A new study proves just how misguided it is to view young people as a monolith.
GenForward is a survey of the Black Youth Project at the University of Chicago with the AP-NORC Center for Public Affairs Research. The first of its kind monthly poll asked 1,965 young adults age 18-30 about topics including the 2016 campaign, policy attitudes, and perceptions of race and racism.
On almost all of the issues, the survey found opinions differed significantly across racial and ethnic categories.
While the national conversation becomes increasingly influenced by the burgeoning awareness of concepts like intersectionality, a term coined by African American Policy Forum co-founder Kimberle Crenshaw that gives name to how multiple identities influence one another, it is becoming more and more clear how detrimental overgeneralizing populations can be. Belonging to an age group can translate into vastly different or even conflicting experiences when accounting for other factors like race and gender.
As Fusion senior writer Daniela Hernandez explains, because research fields are dominated primarily by white men, “science—the very thing that’s supposed to be unbiased—ends up reinforcing our prejudices and injustices.” Having never been required to pay attention to those realities, white male researchers often overlook the nuances in how people of color move through the world even while studying them. Researchers of color play a vital role in rectifying this situation.
Cathy Cohen, the principal investigator of the Black Youth Project and a professor of Political Science at the University of Chicago, hopes she and GenForward can fulfill this role, stating that the survey was conducted to give voice to those who are usually excluded from public opinion polling.
Just days after the second mass shooting of police in two weeks, allegedly in retaliation for racist policing as symbolized by two viral videos of officers killing Black men in Minnesota and Baton Rouge in the same time period, the racial divide is once again forced into stark contrast. Results from a New York Times/CBS poll released last week show 69% of all Americans think race relations are bad – the highest percentage since the 1992 Los Angeles riots during the Rodney King case.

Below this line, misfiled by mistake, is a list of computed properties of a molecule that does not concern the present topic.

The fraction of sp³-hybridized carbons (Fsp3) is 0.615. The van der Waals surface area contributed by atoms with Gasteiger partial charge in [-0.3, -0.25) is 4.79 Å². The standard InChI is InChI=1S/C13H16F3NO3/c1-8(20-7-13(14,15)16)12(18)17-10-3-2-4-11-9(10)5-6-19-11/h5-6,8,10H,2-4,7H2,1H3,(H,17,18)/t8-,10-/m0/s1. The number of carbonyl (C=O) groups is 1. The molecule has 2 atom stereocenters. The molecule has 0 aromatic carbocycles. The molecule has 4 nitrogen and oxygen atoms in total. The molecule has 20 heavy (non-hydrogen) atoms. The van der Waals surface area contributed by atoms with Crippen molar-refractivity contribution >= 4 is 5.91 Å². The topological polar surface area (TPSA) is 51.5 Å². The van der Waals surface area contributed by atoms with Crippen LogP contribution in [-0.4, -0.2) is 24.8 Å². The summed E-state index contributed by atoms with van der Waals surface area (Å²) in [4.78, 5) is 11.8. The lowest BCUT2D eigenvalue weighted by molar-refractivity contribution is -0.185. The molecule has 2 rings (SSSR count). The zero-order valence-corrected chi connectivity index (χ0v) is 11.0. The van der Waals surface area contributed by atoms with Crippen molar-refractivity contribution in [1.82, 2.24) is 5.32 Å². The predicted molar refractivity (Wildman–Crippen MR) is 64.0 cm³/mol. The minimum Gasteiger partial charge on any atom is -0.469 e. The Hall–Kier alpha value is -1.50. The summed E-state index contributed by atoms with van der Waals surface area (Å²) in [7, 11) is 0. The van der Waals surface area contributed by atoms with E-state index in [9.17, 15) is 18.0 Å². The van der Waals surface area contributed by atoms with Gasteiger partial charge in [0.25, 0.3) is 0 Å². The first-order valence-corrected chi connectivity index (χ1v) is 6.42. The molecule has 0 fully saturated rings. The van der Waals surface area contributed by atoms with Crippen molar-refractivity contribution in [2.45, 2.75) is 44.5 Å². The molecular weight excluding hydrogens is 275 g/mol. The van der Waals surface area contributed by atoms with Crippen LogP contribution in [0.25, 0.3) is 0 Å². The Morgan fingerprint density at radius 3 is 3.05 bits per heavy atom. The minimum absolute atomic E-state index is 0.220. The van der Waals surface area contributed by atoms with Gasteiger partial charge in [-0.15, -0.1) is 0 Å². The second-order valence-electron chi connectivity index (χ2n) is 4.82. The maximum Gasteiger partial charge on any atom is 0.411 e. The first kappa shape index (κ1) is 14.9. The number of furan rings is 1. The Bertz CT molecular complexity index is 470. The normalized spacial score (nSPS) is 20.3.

The GenForward survey, perhaps unsurprisingly, reveals that 85% of Black respondents support the Black Lives Matter movement, which erupted to counter state violence against Black people 3 years ago. 68% of Asian Americans, 53% of Latinx Americans, and just 41% of White young adults support the movement.
The poll also found that 8 in 10 young Black adults consider race a major problem, along with 3 in 4 Latinx Americans, and more than 3 in 5 Asian-Americans. Only a little over half of white respondents agreed.
The data indicates that young voters are often overgeneralized, but it also exposes the problem of lacking an intersectional analysis of race. Despite much of the media promoting the narrative of Hillary Clinton’s overwhelming support from Black voters while running against Bernie Sanders, the survey exposes the important reality that the majority of Black young adults who voted this year supported the Vermont Senator in the Democratic Party primary (54%).
Against a candidate like Trump, young people’s desire to move to the Left politically may have less impact on the success of a Clinton campaign. But the poll proves that the Democratic party as a whole must refuse to take the “youth vote” for granted, and neither can it take “the Black vote” or the votes of other communities of color. With influential figures in these communities like Cornel West encouraging voters to consider the Green Party’s Jill Stein, and the GenForward survey showing only a small percentage of all young adults think the current two party system works well (though they overwhelmingly think it can be improved), the Democratic party still has plenty of work to do to retain their support.
Relying on oversimplified analyses that imply a unified “Black vote” or “youth vote” erases many of those who live at the intersection of those two identities. GenForward and the nuance it provides should lay bare this crucial fact for pollsters exploring these issues in the future.
The survey authors explain that “young adults now represent the largest generation of Americans, and they are by far the most racially and ethnically diverse generation in the country.” When considering the impact of this generation on the election system, we must also consider the diversity that is so integral their shared identity.
And with gender, sexuality and other identities playing such a large role in how people experience life even within the category of race, a sustained trend of deepening our intersectional analyses will only lead to even greater understandings of our world in the future.
Photo: Open Source